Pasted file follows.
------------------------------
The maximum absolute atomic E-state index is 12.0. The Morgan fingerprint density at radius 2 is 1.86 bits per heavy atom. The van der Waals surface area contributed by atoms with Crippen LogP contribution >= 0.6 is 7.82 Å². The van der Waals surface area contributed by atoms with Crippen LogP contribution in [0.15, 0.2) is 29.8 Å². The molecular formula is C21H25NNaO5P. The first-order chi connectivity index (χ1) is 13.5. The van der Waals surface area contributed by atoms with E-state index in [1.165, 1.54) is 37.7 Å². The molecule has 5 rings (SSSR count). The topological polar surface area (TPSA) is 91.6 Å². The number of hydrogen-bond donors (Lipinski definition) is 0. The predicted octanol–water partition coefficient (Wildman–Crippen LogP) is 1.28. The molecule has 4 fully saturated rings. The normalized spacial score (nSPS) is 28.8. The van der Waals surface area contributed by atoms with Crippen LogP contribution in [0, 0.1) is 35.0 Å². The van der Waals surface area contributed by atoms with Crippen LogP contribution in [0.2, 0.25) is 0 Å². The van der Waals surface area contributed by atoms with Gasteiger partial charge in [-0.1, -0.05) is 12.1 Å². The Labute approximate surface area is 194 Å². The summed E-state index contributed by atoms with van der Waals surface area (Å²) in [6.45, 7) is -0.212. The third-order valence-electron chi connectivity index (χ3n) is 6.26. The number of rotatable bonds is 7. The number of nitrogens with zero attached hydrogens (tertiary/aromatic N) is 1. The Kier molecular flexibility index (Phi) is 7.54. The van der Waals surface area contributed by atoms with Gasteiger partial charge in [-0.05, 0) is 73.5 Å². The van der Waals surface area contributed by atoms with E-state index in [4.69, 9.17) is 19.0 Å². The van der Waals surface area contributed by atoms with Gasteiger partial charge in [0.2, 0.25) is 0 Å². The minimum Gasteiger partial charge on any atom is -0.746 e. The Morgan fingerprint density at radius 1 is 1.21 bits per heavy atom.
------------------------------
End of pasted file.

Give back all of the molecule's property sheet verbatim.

The maximum absolute atomic E-state index is 12.0. The Morgan fingerprint density at radius 2 is 1.86 bits per heavy atom. The van der Waals surface area contributed by atoms with Crippen LogP contribution >= 0.6 is 7.82 Å². The van der Waals surface area contributed by atoms with Crippen LogP contribution in [0.15, 0.2) is 29.8 Å². The molecular formula is C21H25NNaO5P. The first-order chi connectivity index (χ1) is 13.5. The van der Waals surface area contributed by atoms with E-state index in [1.165, 1.54) is 37.7 Å². The molecule has 5 rings (SSSR count). The topological polar surface area (TPSA) is 91.6 Å². The number of hydrogen-bond donors (Lipinski definition) is 0. The predicted octanol–water partition coefficient (Wildman–Crippen LogP) is 1.28. The molecule has 4 fully saturated rings. The normalized spacial score (nSPS) is 28.8. The van der Waals surface area contributed by atoms with Crippen LogP contribution in [0, 0.1) is 35.0 Å². The van der Waals surface area contributed by atoms with Crippen LogP contribution in [0.2, 0.25) is 0 Å². The van der Waals surface area contributed by atoms with Gasteiger partial charge in [-0.1, -0.05) is 12.1 Å². The Labute approximate surface area is 194 Å². The summed E-state index contributed by atoms with van der Waals surface area (Å²) in [6.45, 7) is -0.212. The third-order valence-electron chi connectivity index (χ3n) is 6.26. The number of rotatable bonds is 7. The number of nitrogens with zero attached hydrogens (tertiary/aromatic N) is 1. The Kier molecular flexibility index (Phi) is 7.54. The van der Waals surface area contributed by atoms with Gasteiger partial charge in [-0.05, 0) is 73.5 Å². The van der Waals surface area contributed by atoms with E-state index in [4.69, 9.17) is 19.0 Å². The van der Waals surface area contributed by atoms with Gasteiger partial charge in [0.2, 0.25) is 0 Å². The minimum Gasteiger partial charge on any atom is -0.746 e. The Morgan fingerprint density at radius 1 is 1.21 bits per heavy atom.